Tuesday, 27 January 2015

Colour shines through

I found a moth resting out of the wet weather on our verandah blind and the morning light was shining through the wings and highlighting the underwing pattern and colours.


The definite pattern and colour I thought would be best for identification,  as the upper wing colour and pattern is less distinctive, as I found when I moved the moth onto a wooden table.


The colour of course is much stronger when viewed directly, as shown when I was moving the moth.

 
It is a female Red-lined Geometrid Crypsiphora ocultaria which is found over most of Australia and the caterpillars feed on Eucalyptus species.

Monday, 5 January 2015

Koel calling

When we lived in Sydney we often had a rude early morning awakening once the Eastern Koels Eudynanys orientalis arrived for their spring & summer breeding season. The repeated call rising in pitch and getting louder the longer it went on would ensure that there was no sleeping in. Here we have not seen them very often and their place seems to be taken by the Channel-bill Cuckoo whose call is also somewhat annoying but not as incessant as the Koel.
I have been hearing Koels around lately and this morning (fortunately not too early) One was calling nearby and then I could hear the "I want food" call of a young one. I found the youngster quite nearby and a poor Noisy Friar Bird trying to keep up the supply of food. I wasn't able to get the feeding photo but did get a shot of the youngster.



The Koel is resident in Northern Australia and the islands to the north but in their southern range they arrive as migrants around September. Nesting medium sized honeyeaters such as Wattle Birds and Noisy Friar Birds as well as other birds of similar size are sought out as the surrogate parents.
The male Koel is glossy bluish black with a bright red iris whilst the female is similar to the young bird. A male has been raiding our vegetable garden to eat some cherry tomatoes as has a young Satin Bower Bird. This afternoon I saw both at the garden but the Koel was a bit flighty and was not cooperative for photos with only one long distance shot with the light behind so the eye does not show the brilliant colour.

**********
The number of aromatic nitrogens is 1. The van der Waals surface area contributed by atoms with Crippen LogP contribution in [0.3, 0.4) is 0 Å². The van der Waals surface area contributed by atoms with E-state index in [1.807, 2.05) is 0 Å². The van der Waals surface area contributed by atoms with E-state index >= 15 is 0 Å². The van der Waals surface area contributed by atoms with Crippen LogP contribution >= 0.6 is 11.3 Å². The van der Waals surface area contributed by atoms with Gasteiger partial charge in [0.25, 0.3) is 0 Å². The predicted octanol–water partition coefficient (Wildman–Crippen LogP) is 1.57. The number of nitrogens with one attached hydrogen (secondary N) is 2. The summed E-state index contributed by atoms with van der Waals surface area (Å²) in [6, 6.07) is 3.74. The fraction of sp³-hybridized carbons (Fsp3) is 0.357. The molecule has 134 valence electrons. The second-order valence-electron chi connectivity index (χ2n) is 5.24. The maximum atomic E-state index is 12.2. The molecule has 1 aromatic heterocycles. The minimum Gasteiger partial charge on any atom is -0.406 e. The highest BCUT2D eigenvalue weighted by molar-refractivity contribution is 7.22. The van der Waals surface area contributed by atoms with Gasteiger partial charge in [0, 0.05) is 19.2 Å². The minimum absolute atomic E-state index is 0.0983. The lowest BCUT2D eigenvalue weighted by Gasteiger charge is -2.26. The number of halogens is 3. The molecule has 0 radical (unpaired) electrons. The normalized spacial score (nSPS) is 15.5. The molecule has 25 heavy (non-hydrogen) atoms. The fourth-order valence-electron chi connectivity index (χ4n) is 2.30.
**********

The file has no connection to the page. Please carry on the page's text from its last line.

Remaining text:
The young Satin Bower Bird was more cooperative staying at the vegetable garden. I noticed that is has a problem with one leg which is either deformed or broken but it manage quite well hopping around on the good leg.

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Saturday, 27 December 2014

Delivering the meal

We have Kookaburras with a nest hole in a termite nest, high in an ironbark eucalyptus and their young are busy calling for food deliveries.


I have been trying to get a photo of a delivery but the adult kookas will not go to the nest if they spot any potential threat. Without a hide I am obvious and that says maybe I am a threat so the adults will wait nearby until I depart before making a delivery.
I did manage to get a photo today with an adult about to deliver a large stick insect as the meal for the young.


Not wanting to delay deliveries, I don't visit the site often but keep a distant watch on the nest, listening to the young calling. The biggest threat is from the lace monitors, if they can get to the nest without being detected by the adults. If seen the adults will attack and generally drive the lizard off.

Saturday, 20 December 2014

Morning Glory Hawk Moth

Yesterday I found this large moth resting on a window frame and had the opportunity to take a few photos before it had had enough and flew to a more appropriate spot in a eucalyptus.



The distinctive pink and black stripes on the body made identification as a Convolvulus Hawk Moth Agrius convolvuli quite simple.
The food source for its caterpillars are plants in the Convolulus family which include sweet potatoes where farmers regard it as a pest and Morning Glory vine which in our area is a weed of significance. On balance as we don't have too many sweet potato farms around we would like more of these moths to help us control the Morning Glory in the bushland.

Monday, 15 December 2014

Calling Ms Peron

A distinctive long reverberating call from the pond outside the office last night had to be checked out to see if I had identified the maker of the noise.


Sure enough there was a Peron's Tree Frog Litoria peronii sitting on the floating azolla fern, calling to try and get a mate to join in the activity.
No sign of success this morning as the pond is bare of any egg mass.
The recent rain has increased the frog activity so I expect to get some more frog sightings whilst the vegetation has plenty of moisture. I can hear a couple of Dwarf Tee Frogs outside as I do this blog.